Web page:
For the mentioned testimonial campaign we developed a low-cost web video of the hero customers in each country, selecting key quotes and nice application images. This was run in parallel to the print ad and PR campaign on the websites of the selected publications, but also on the client’s website and You Tube account. We also placed the videos on several local online media who offered links to You Tube or hosted the videos directly.
There is a move into digital and social media, more advanced in the UK, Benelux and Germany, and coming on stronger in Southern Europe. Some publishers use shortened online versions of their print magazine but others are applying this as an additional news channel to complement monthly print publications. We see some print publications being completely replaced by online versions, which can work well for certain markets or regions.
The media are on the move and have to develop new ways to reach their readers who have more access and tools to grab the news and information pro-actively. We no longer wait for the newspaper or print magazine to land on our desk, or for the daily news on TV. Most of us now receive online newsletters on a daily basis or we read on Twitter, LinkedIn, Google and other platforms what is moving and shaking.
We have become more individual in our news gathering, which arrives to us through online mass media. There is a clear need to filter the information in order to process everything we receive. And this is exactly what is expected from consumer and trade media, that they select the information most relevant and important to their readers.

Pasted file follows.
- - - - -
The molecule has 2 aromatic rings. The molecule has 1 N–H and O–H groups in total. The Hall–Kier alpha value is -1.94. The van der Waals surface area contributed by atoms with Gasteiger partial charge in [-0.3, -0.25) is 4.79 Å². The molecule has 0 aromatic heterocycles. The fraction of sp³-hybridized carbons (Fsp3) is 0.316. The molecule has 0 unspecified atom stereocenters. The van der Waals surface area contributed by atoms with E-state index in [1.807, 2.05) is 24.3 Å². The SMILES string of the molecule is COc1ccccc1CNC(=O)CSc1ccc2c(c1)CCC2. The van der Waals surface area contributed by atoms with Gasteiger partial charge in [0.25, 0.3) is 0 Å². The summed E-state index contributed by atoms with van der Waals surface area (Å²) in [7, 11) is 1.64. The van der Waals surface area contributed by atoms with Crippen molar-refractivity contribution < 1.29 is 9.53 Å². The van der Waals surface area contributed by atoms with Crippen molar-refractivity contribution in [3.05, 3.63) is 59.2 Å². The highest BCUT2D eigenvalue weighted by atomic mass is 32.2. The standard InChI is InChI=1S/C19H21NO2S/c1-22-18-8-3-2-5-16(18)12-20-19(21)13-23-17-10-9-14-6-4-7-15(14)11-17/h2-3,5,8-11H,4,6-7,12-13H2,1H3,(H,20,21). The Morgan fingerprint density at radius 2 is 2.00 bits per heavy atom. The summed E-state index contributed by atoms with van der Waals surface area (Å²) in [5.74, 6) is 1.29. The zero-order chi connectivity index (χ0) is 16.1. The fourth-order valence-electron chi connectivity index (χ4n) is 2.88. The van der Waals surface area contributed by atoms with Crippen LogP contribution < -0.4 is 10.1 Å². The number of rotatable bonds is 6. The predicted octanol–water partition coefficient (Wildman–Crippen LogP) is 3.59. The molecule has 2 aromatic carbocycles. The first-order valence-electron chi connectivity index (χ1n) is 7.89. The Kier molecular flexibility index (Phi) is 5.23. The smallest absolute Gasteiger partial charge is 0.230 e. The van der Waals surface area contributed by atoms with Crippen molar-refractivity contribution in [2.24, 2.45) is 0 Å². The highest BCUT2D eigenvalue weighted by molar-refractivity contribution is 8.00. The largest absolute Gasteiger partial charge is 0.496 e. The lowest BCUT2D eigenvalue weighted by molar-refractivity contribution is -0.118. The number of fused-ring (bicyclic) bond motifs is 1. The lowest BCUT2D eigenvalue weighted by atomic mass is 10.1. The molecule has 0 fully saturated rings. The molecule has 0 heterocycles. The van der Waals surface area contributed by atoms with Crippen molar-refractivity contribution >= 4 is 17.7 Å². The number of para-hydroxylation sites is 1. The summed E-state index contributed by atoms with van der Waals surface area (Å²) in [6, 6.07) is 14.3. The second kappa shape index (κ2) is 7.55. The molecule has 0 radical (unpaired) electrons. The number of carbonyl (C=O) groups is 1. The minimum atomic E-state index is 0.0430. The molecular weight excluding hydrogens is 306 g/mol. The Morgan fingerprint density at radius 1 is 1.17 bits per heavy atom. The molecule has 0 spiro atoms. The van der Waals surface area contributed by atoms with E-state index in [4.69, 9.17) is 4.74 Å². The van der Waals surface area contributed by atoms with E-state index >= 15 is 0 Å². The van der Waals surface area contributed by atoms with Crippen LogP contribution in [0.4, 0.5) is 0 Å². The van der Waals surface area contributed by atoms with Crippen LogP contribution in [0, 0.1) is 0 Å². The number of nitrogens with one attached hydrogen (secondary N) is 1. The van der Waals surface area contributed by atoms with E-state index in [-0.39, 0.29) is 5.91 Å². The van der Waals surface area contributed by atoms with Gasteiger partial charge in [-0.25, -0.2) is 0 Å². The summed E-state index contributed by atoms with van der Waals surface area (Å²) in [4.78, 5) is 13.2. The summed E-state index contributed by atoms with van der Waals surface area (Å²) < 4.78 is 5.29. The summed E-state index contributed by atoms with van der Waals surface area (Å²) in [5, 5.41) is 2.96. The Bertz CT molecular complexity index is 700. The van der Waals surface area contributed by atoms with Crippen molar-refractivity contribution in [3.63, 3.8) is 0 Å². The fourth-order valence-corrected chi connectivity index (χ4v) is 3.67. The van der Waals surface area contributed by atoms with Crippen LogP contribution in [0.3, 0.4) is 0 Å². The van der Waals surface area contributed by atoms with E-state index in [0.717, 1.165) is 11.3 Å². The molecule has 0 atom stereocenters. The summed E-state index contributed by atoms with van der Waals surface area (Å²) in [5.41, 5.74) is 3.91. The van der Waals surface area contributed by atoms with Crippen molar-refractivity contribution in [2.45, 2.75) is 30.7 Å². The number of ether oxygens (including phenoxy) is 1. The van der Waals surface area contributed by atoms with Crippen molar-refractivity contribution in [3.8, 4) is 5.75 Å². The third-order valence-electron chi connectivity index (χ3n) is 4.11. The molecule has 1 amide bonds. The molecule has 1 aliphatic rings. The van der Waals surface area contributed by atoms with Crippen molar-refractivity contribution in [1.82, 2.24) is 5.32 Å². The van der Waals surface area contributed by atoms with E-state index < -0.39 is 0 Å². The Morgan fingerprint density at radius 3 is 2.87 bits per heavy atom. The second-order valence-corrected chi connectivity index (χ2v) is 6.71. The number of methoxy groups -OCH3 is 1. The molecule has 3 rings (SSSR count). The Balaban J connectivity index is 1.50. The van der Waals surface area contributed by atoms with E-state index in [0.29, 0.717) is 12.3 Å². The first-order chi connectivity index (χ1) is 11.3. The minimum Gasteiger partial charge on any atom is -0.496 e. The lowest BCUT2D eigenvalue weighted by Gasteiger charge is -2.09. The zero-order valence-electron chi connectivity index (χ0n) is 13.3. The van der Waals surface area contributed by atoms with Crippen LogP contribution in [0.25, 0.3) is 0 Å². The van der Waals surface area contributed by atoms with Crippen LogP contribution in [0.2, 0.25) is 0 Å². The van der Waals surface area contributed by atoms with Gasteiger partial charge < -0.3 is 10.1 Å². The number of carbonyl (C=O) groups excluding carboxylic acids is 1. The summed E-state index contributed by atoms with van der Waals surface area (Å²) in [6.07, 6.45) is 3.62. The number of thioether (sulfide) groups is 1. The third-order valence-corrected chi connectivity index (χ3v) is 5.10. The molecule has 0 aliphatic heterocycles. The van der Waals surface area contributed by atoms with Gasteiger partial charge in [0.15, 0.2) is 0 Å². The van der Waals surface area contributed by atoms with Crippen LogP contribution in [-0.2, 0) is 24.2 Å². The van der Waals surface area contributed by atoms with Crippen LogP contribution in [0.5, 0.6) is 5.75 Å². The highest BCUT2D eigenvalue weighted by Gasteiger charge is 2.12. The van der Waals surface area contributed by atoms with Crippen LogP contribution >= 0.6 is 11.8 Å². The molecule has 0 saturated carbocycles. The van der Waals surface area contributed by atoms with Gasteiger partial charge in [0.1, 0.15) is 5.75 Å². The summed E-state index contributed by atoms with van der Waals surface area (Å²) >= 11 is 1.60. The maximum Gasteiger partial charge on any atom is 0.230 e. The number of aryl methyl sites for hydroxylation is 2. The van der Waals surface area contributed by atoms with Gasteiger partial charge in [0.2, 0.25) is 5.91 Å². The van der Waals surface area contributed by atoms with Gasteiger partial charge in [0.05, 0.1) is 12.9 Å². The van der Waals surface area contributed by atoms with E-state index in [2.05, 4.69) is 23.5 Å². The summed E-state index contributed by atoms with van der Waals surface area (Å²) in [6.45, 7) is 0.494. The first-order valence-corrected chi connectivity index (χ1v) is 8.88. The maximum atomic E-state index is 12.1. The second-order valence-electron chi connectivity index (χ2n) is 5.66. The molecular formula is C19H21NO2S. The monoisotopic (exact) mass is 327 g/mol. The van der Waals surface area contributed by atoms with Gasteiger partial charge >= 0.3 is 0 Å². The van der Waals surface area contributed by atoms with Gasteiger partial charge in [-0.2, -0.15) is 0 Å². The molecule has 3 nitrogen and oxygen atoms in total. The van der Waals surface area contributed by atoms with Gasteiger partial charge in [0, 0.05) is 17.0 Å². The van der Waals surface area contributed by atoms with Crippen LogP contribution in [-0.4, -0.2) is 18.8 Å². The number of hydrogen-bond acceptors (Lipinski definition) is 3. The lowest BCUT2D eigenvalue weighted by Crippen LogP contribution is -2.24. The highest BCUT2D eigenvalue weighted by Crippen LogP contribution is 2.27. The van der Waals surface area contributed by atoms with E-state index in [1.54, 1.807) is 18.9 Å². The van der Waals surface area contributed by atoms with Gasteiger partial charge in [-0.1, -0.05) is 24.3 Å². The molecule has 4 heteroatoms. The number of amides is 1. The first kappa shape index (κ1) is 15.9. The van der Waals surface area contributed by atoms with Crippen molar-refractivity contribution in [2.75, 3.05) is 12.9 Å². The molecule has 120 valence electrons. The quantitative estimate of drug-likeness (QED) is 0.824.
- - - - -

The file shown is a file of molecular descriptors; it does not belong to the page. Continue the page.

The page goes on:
Companies and PR agencies can tap into this by more carefully targeting the publications and by providing information and news localized to their region. In doing so, they have to make sure to use the channels that are most appropriate for each country.
In Benelux and UK LinkedIn is very strong, in Germany Xing is more used for networking and group discussions. Twitter can be a good platform but again you need an account for each country or even target market, posting local information if you really want to reach the local community. As for email campaigns you may consider print as an alternative to the overwhelming stream of emails your stakeholders have to deal with.
To conclude, European campaigns can work very well but they need to be implemented locally from a visual and content side. Formats and media channels will differ and have to be evaluated per market and per country. There are great opportunities to use new technologies and media channels to stand out and communicate in a more creative way.
Anja D’Hondt is managing partner of international trade PR agency Duomedia, which is based in Belgium and supported by a team based in the key European countries. It runs successful media campaigns, events and programs across Europe and internationally for companies like Kodak, Ricoh, Bekaert, Punch Graphix, Messe Düsseldorf and Pantone. Anja was recently appointed Board Member of BPRCA, Belgian Public Relations Consultants Association (www.bprca.be), representing leading Belgian PR agencies. In this role she gives PR training to junior PR staff in Belgium.mail the author